institutions like Superior Bank. The latest figures about what’s happening with
401(k) retirement accounts suggests that a lot of people would invest in places
like Superior if given a chance. The 401(k)’s, of course, have
replaced the guaranteed pension programs, which were once one of the major
emoluments that went with working for a big corporation.
The 401(k)’s are a lab
experiment for what might happen to the money if people had private Social
Security trading accounts, which they could control as the owners of 401(k)
accounts can. The record indicates that if there’s a raging bull market, the
owners do well; otherwise, forget about it. Most recent figures show that in
the last year or so, these accounts have lost an average of around $5,000. For
amateur stock- or mutual-fund-pickers, anything less than a galloping
bull market means losing retirement-fund money.
Our formidable Federal
Reserve Board chairman has been moving heaven and earth to give stock-market
prices a kick in the sides and a giddyap, thus far
with scant success. Maybe the way to get the market up and moving again is
private Social Security accounts. All those billions and billions of dollars in
new money ought to do it, at least for a while-and if the whole thing has a
slight Ponzi-like odor, put a clothespin on your nose.
In these parlous times,
some say that all these people with their new private accounts should not be
making their own stock picks, but should rely instead on competent investment
advice such as is offered by the great, respected, old-line firms like Morgan
Stanley Dean Witter. You may have other ideas about white-shoe brokers after reading
Gretchen Morgenson’s piece in The New
York Times describing what happened to John Teeples when he took his life
savings of $700,000 to Morgan Stanley to manage. Within 16 months, his account
had shrunk to $403.95. One is tempted to say that Morgan Stanley and its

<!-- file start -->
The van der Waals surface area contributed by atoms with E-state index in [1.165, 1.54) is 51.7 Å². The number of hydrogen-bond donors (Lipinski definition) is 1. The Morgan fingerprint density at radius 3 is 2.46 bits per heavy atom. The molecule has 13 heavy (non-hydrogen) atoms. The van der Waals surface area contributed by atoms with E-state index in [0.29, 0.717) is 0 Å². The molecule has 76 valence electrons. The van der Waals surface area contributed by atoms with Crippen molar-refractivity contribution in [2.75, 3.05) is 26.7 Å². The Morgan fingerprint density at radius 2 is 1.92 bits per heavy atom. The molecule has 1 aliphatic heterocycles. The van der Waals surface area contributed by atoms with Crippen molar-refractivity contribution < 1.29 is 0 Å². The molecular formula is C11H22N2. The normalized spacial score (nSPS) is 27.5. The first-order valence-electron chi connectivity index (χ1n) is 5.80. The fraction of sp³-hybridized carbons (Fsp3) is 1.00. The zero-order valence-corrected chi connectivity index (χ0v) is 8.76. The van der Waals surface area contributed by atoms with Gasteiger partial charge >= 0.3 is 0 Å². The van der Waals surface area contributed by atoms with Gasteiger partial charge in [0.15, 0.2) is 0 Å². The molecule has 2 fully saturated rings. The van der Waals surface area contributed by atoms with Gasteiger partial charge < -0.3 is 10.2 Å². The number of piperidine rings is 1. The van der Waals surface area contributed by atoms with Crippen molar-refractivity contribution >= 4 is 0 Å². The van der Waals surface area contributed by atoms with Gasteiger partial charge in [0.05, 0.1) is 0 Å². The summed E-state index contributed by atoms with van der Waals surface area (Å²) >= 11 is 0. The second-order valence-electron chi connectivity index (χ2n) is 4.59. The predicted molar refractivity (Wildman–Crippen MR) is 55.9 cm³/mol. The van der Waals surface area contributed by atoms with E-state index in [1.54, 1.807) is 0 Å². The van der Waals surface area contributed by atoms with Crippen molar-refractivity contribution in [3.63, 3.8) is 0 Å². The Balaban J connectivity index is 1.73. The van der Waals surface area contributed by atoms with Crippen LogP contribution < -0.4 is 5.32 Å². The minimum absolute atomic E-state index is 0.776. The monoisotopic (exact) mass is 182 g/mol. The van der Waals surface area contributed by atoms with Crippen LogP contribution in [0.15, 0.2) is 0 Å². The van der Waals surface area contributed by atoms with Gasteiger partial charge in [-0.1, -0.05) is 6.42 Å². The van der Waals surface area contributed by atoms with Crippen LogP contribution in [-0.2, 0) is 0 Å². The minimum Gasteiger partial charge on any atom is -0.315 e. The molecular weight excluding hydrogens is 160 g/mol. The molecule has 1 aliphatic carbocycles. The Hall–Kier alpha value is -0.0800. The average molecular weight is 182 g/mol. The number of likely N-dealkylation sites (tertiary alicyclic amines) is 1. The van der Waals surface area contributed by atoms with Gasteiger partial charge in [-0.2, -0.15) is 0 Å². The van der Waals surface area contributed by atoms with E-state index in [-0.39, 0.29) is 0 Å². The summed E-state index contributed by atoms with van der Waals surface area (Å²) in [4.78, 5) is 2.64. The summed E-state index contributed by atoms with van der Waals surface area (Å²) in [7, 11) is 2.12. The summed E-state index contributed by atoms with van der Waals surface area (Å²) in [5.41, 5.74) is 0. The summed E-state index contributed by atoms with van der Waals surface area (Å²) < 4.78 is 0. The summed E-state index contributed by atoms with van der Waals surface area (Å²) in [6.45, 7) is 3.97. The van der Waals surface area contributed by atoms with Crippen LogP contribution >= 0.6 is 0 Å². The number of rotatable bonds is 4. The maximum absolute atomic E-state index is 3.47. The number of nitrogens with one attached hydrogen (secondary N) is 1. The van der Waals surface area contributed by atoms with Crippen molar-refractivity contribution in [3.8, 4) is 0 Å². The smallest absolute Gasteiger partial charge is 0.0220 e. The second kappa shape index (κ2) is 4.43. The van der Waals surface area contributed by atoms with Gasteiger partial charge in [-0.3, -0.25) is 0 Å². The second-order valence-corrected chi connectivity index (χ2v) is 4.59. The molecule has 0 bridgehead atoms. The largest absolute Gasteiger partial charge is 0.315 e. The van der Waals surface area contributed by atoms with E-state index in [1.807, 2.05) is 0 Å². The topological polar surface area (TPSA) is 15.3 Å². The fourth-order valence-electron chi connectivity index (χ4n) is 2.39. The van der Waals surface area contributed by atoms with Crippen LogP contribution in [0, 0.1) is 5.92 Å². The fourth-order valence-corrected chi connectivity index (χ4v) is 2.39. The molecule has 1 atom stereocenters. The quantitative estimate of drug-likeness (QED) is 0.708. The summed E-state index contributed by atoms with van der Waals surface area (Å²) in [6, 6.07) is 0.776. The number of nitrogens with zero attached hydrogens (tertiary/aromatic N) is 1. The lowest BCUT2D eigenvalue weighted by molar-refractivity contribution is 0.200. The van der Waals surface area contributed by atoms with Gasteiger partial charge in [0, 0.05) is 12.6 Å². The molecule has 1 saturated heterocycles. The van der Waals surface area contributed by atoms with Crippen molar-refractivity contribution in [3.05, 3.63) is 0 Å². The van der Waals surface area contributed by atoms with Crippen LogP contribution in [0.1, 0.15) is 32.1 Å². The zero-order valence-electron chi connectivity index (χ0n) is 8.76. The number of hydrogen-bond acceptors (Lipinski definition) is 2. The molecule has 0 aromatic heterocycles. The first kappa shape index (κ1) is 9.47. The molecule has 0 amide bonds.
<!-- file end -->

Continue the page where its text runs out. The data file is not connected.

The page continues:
brokers made out like bandits, but be assured that the profits made at Mr.
Teeples’ expense were not bandit profits, but profits earned by handling the
account in the most ethical and professional manner.
Even if Mr. Teeples had
not made the mistake of going to such a high-minded, honestly run, widely
respected and competently conducted brokerage as Morgan Stanley, he might have
lost his savings anyway. He might have entrusted them to some crooked
broker-the dishonest type who would’ve had no compunction about leaving him
with less than $403.95. He could’ve had all his money stolen.
But let’s get beyond
tsk-tsking about honesty and get to the fundamentals. Life is a risk, and never
more so than life in the United States, where we believe in sink-or-swim, where we get
off on battling the waves alone, single heads bobbing on stormy seas under gray
skies. And if we get a snoot full of salt
don’t drown-we go on dodging the waves and leaping up out of them to see if
there might be a government Coast Guard cutter on the horizon. It’s the
business cycle, and we love it; it’s individualism,
and we love it, too. We live in the richest country on earth, right along with
the Dwormans and Pritzkers, and that makes us feel good. That’s democracy and
the free market and capitalism, and if we’re not running around on a level playing field, we can hope that soon
we’ll be doing the doggy paddle on a calm,